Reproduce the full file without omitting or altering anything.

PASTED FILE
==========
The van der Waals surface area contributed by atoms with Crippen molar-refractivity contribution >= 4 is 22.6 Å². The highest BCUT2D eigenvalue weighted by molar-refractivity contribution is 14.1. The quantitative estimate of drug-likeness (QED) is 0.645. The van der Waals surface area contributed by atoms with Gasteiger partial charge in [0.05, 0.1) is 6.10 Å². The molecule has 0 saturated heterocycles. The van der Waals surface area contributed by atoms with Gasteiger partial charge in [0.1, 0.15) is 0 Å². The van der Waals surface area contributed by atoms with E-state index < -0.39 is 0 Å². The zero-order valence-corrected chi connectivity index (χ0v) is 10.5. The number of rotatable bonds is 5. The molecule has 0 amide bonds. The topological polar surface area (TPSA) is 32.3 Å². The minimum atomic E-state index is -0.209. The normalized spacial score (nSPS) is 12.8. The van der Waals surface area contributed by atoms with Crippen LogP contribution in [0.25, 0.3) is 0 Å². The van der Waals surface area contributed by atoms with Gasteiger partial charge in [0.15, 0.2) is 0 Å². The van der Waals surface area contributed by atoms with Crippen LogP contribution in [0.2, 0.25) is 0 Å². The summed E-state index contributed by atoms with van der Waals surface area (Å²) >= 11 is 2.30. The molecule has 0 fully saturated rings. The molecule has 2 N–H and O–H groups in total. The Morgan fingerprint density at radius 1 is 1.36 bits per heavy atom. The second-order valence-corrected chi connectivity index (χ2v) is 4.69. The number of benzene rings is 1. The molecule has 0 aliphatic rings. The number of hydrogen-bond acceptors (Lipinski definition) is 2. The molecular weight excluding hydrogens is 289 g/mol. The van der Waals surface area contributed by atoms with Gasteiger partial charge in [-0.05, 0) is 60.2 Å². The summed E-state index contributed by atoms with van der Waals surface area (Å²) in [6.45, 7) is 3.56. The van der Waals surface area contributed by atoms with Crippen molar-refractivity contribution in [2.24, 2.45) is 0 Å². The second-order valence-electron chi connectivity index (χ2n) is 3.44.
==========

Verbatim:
The van der Waals surface area contributed by atoms with Crippen molar-refractivity contribution >= 4 is 22.6 Å². The highest BCUT2D eigenvalue weighted by molar-refractivity contribution is 14.1. The quantitative estimate of drug-likeness (QED) is 0.645. The van der Waals surface area contributed by atoms with Gasteiger partial charge in [0.05, 0.1) is 6.10 Å². The molecule has 0 saturated heterocycles. The van der Waals surface area contributed by atoms with Gasteiger partial charge in [0.1, 0.15) is 0 Å². The van der Waals surface area contributed by atoms with E-state index < -0.39 is 0 Å². The zero-order valence-corrected chi connectivity index (χ0v) is 10.5. The number of rotatable bonds is 5. The molecule has 0 amide bonds. The topological polar surface area (TPSA) is 32.3 Å². The minimum atomic E-state index is -0.209. The normalized spacial score (nSPS) is 12.8. The van der Waals surface area contributed by atoms with Crippen LogP contribution in [0.25, 0.3) is 0 Å². The van der Waals surface area contributed by atoms with Gasteiger partial charge in [0.15, 0.2) is 0 Å². The van der Waals surface area contributed by atoms with Crippen LogP contribution in [0.2, 0.25) is 0 Å². The summed E-state index contributed by atoms with van der Waals surface area (Å²) >= 11 is 2.30. The molecule has 0 fully saturated rings. The molecule has 2 N–H and O–H groups in total. The Morgan fingerprint density at radius 1 is 1.36 bits per heavy atom. The second-order valence-corrected chi connectivity index (χ2v) is 4.69. The number of benzene rings is 1. The molecule has 0 aliphatic rings. The number of hydrogen-bond acceptors (Lipinski definition) is 2. The molecular weight excluding hydrogens is 289 g/mol. The van der Waals surface area contributed by atoms with Gasteiger partial charge in [-0.05, 0) is 60.2 Å². The summed E-state index contributed by atoms with van der Waals surface area (Å²) in [6.45, 7) is 3.56. The van der Waals surface area contributed by atoms with Crippen molar-refractivity contribution in [2.24, 2.45) is 0 Å². The second-order valence-electron chi connectivity index (χ2n) is 3.44.